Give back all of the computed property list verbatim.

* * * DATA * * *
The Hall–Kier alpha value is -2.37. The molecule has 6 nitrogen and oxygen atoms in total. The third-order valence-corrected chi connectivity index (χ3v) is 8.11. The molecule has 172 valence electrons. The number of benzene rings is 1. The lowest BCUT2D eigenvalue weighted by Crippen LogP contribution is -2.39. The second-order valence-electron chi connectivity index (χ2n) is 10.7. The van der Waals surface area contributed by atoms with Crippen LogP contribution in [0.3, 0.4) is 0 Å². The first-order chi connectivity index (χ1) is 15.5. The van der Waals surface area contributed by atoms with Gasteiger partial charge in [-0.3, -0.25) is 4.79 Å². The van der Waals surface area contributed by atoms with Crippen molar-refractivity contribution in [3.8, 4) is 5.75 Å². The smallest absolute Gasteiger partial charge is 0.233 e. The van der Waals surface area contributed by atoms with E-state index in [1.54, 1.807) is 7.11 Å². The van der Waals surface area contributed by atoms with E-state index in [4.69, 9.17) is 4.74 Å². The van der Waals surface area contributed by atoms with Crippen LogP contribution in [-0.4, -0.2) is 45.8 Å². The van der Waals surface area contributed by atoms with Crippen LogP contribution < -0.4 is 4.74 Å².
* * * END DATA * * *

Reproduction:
The Hall–Kier alpha value is -2.37. The molecule has 6 nitrogen and oxygen atoms in total. The third-order valence-corrected chi connectivity index (χ3v) is 8.11. The molecule has 172 valence electrons. The number of benzene rings is 1. The lowest BCUT2D eigenvalue weighted by Crippen LogP contribution is -2.39. The second-order valence-electron chi connectivity index (χ2n) is 10.7. The van der Waals surface area contributed by atoms with Crippen LogP contribution in [0.3, 0.4) is 0 Å². The first-order chi connectivity index (χ1) is 15.5. The van der Waals surface area contributed by atoms with Gasteiger partial charge in [-0.3, -0.25) is 4.79 Å². The van der Waals surface area contributed by atoms with Crippen molar-refractivity contribution in [3.8, 4) is 5.75 Å². The smallest absolute Gasteiger partial charge is 0.233 e. The van der Waals surface area contributed by atoms with E-state index in [1.54, 1.807) is 7.11 Å². The van der Waals surface area contributed by atoms with E-state index in [4.69, 9.17) is 4.74 Å². The van der Waals surface area contributed by atoms with Crippen LogP contribution in [-0.4, -0.2) is 45.8 Å². The van der Waals surface area contributed by atoms with Crippen LogP contribution < -0.4 is 4.74 Å².